Web of drug deceit
October 20, 2005
AUSTRALIAN sports chiefs yesterday renewed their warning to athletes to stay clear of dietary supplements after five new designer anabolic steroids were found in products targeted at the sports community.
Professor Peter Fricker, director of the Australian Institute of Sport, said athletes "can never assume any supplement is safe".
The five supplements easily available for sale over the internet boasted they could build bigger muscles rapidly.
All were listed as nutritional food supplements, all claimed to be legal and all have now been identified in analytical tests as banned performance-enhancing substances.
"They are all steroids. They are all going to be effective," said Don Catlin, the director of the US Olympic drug testing laboratory at UCLA.
Catlin was the man who identified testrahydrogestrinone (THG) and norbolethone, the two designer steroids associated with BALCO, the Bay Area Laboratory Co-Operative run out of California by Victor Conte.
Conte this week arranged a plea-bargain over his role in the BALCO drug supplying scandal, which sank the careers of 2003 world 100m and 200m sprint champion Kelli White, European 100m recordholder Dwain Chambers and several other world-class athletes, baseballers and footballers.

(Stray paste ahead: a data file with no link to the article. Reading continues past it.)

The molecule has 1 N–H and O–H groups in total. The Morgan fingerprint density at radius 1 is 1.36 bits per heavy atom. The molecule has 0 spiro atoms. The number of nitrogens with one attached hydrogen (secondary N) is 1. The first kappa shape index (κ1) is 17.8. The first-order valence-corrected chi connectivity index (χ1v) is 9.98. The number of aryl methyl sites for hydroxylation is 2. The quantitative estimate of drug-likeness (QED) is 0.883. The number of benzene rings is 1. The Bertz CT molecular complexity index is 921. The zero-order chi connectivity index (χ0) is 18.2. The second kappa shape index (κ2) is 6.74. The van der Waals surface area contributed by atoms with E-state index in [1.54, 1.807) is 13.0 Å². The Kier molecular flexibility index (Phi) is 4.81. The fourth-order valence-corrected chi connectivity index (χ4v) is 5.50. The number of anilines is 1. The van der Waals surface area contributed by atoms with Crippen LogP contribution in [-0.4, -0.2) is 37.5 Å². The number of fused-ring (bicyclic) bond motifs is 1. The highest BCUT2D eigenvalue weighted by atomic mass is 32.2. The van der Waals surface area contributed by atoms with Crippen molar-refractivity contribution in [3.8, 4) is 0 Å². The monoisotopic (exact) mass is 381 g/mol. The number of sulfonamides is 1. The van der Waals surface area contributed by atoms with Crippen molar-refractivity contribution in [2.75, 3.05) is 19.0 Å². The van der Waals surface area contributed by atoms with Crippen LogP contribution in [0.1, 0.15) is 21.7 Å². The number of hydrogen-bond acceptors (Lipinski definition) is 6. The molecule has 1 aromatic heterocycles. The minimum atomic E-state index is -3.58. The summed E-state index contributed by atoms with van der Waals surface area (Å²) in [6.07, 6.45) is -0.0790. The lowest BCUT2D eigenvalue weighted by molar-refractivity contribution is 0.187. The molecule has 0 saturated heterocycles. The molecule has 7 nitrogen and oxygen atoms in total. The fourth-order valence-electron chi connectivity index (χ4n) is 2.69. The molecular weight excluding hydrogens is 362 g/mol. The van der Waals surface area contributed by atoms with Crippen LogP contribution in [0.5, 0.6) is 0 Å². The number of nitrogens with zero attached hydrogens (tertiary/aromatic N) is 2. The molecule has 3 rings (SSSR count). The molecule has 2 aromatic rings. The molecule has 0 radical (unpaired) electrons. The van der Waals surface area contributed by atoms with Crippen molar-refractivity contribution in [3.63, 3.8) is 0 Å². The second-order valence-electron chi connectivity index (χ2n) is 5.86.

Conte will serve four months in prison and a further four months home detention starting from today.
Catlin said four of the designer steroids had never been seen before while a fifth was identified only two years ago. All bore a structural resemblance to THG. The products in question are Superdrol, Prostanozol and Ergomax LMG, Methyl 1-P and FiniGenX Magnum Liquid.
The profiles for the new steroids have been passed on to the World Anti-Doping Agency.
Fricker told The Daily Telegraph
yesterday: "It just reinforces our concern there are supplements out there that contain banned substances and everyone has to recognise that the testing these days is so sensitive for a whole range of anabolic steroids that you can't assume the risks.
"Despite what manufacturers might say, and reassurances from the suppliers, athletes should be warned you can never assume anything, never assume supplements are safe.
"If someone wants to get advice on a supplement they should telephone the Australian Sports Drug Agency in Canberra or go to the AIS website and follow the links to nutrition and refer to the fact sheets on supplements."
Fricker said the testing methodology was constantly improving "and being updated day to day".
John Coates, president of the Australian Olympic Committee, said yesterday the AOC still maintains a warning to athletes against taking sports supplements "because you don't know what's in them".
"Once you test positive, you're gone," Coates said.